about the hierarchy that we have inherited

so that we can begin the work together

to dismantle these hierarchies,

to dismantle the inequities

that are built into our society.

DAVID: Welcome, everybody, I'’m here with Bill Gates.

I'’m David Rubenstein, and today,

we'’re gonna talk about Bill'’s new book,

"How to Avoid a Climate Disaster."

So let'’s talk about what we can do in our lifetime.

If I change my habits or you change your habits

or anybody changes their habits,

it'’s our great-great- grandchildren

that might benefit.

We'’re not really gonna benefit.

Is that true or not?

BILL: My belief in the book is that overall,

we'’re not going to be, change people'’s behavior.

So the assumption in the book

is that only through innovating

and how we make all those things,

including electricity, food,

and only by changing that

so that they have no emissions,

will we be able to get realistically to zero.

So in large part, it'’s that process of how electricity

gets made or how your car gets powered

that we have to drive to zero emission

rather than completely getting rid

of the demand for all those things.

So if we can electrify fast enough

and make these changes,

we will get emissions down

towards the end of the time

when we are likely to be alive.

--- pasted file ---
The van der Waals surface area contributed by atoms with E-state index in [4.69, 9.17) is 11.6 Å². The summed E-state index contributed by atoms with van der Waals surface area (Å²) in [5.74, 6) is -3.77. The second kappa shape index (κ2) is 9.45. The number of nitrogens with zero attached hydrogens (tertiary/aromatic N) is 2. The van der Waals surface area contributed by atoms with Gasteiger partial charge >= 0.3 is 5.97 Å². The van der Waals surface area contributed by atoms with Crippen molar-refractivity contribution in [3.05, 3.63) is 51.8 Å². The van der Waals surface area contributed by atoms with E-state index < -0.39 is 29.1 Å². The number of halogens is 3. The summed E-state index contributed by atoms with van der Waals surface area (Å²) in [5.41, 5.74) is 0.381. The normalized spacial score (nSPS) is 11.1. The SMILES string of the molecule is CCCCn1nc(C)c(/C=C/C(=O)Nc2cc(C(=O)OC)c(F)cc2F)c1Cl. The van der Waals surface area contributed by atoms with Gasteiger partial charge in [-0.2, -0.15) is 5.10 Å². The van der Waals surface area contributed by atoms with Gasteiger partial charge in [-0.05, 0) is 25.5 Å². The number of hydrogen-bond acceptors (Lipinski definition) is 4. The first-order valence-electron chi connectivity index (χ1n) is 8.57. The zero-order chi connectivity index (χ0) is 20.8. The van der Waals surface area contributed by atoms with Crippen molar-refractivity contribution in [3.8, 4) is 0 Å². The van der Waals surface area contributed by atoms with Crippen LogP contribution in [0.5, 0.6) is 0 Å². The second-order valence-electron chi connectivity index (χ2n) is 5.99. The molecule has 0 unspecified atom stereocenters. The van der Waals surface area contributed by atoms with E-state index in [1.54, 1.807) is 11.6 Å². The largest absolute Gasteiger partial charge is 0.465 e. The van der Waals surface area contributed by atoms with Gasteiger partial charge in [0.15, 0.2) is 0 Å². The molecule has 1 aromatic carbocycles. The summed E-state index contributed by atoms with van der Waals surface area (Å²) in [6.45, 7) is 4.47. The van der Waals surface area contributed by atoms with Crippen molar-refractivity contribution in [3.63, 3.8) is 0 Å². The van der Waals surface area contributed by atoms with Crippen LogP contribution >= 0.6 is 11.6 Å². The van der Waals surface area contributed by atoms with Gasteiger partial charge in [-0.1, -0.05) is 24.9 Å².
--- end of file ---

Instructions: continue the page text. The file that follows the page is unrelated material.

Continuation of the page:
But your point that, getting the world to start cooling off,

even in the best case, it'’s actually way out there

in 2060s, 2070s that you start to see that temperature

begin to drop back to where it belongs.

And so the whole world'’s in this together.

The only reason we want the whole world to get to zero

is that that'’s what it takes to stop the temperature

from constantly going up.

DAVID: What do you think is the reason

that you still have a fairly big resistance

to the idea that climate change

isn'’t even a real manmade problem?

BILL: Yeah, the number of people who deny

that the phenomenon exists is going down.

The number of people who say,

"Gosh, the other countries won'’t go along,

so it'’s hopeless,"

they'’re asking a legitimate question,

and that'’s why these conferences,

including one coming up in late 2021 in Glasgow

will be important to show that

people are working together.

We also now have people who think it'’s easy to solve,

that is, they haven'’t looked

at all the sources of emissions

and the scale of change required.

And so they'’re not helping get the research money

and the innovation agenda going at full speed.

And so a key reason I wrote the book

was to say to the people who think it'’s easy,

no it'’s hard,

and the people who think that it'’s impossible

to remind them that innovation

in all these areas is happening.

The only question is, is it happening fast enough?

And what kind of incentives and policies or behaviors

should individuals, companies,

and governments engage in

to give us the best chance

of avoiding this climate disaster.

MICHAEL: This book just kind of happened.

I was gonna write a book about golf,

I thought I'’d write a book about golf

'’cause golf gave me a kind of second wind

in terms of socially and athletically,

and it'’s a nice thing for that point in my life.

And so I'’m writing this book about golf,

making notes and that,

then I get this spinal thing, a tumor on my spine,

and I had that operated on, then I broke my arm,

and I just found my optimism,

my much valued optimism leaving the scene quickly.

It just really reached a dark point for me.

And as I experienced it, I came through it

with a lot of lessons learned from Gus, my dog,

and my father-in-law, not necessarily in that order,